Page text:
- Convince The Decision Maker To Meet Face-to-face – Either on the phone or through email, I always ask the client if I can stop in at a certain time for 20 minutes. If they are not available at that time, I ask them when the most convenient time for them would be. Other than the company name, I never tell them more without meeting in-person.
- Create Instant Rapport With Buyers – From your research in step 2, you may share common interests that you can use to build rapport. I use fishing (if a fish is mounted in the office) or kid related activities such as ballet or school. People you meet at church or social events are also great ways to build relationships. It’s also important you maintain your appearance. A buyer will notice if you look unkempt, have bad breath or body odor. First impressions are important, you may only have seconds to convince a potential buyer.
- Do Not Waste Time On Those Not Buying – Cold-calling can be demoralizing, mailing is expensive and personal visits are costly and time-consuming. If you have a read on a potential client that is negative, move on. The more people you see, the more sales you will make, so don’t let one stop you from the next sale. I keep an Excel file of every person I contact and label as A-F leads (like in school, A is great and a guaranteed sale.) I do not contact D or Fs again at this time. I have not contacted any Cs again yet, but at some point I may send out an annual Christmas card or 1 email per year. I contact Bs monthly. The As are those that I have commitments with and will move from the contact list to the client list once I perform their return this year.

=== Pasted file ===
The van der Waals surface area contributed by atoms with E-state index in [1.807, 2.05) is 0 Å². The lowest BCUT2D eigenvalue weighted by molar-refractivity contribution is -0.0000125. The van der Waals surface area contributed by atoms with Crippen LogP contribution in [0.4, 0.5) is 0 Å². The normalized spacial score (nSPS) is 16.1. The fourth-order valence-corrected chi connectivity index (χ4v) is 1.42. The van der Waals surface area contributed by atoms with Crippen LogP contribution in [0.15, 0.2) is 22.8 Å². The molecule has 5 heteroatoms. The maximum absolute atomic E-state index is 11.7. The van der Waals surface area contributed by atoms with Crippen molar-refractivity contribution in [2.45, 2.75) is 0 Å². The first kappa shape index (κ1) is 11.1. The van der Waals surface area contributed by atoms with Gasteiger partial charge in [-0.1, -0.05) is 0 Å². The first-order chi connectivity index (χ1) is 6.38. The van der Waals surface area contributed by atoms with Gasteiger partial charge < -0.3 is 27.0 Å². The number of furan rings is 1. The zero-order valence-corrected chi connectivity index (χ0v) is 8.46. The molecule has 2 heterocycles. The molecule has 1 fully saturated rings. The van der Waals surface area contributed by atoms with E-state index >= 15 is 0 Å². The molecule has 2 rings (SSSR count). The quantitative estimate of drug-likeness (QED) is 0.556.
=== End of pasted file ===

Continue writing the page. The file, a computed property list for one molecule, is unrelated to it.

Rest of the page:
- Find The Buyer’s Pain – If you know what makes the client tick and have a solution, you will have a sale. The best advice I can give you to discover the pain is to listen. Most people talk, but the client does not care about you and what you offer unless it solves a problem for them. You get to the pain by asking a question, then shutting up. When you get a response, always ask why. Keep asking why or for more detail until there is nothing more to give. Make sure to take notes.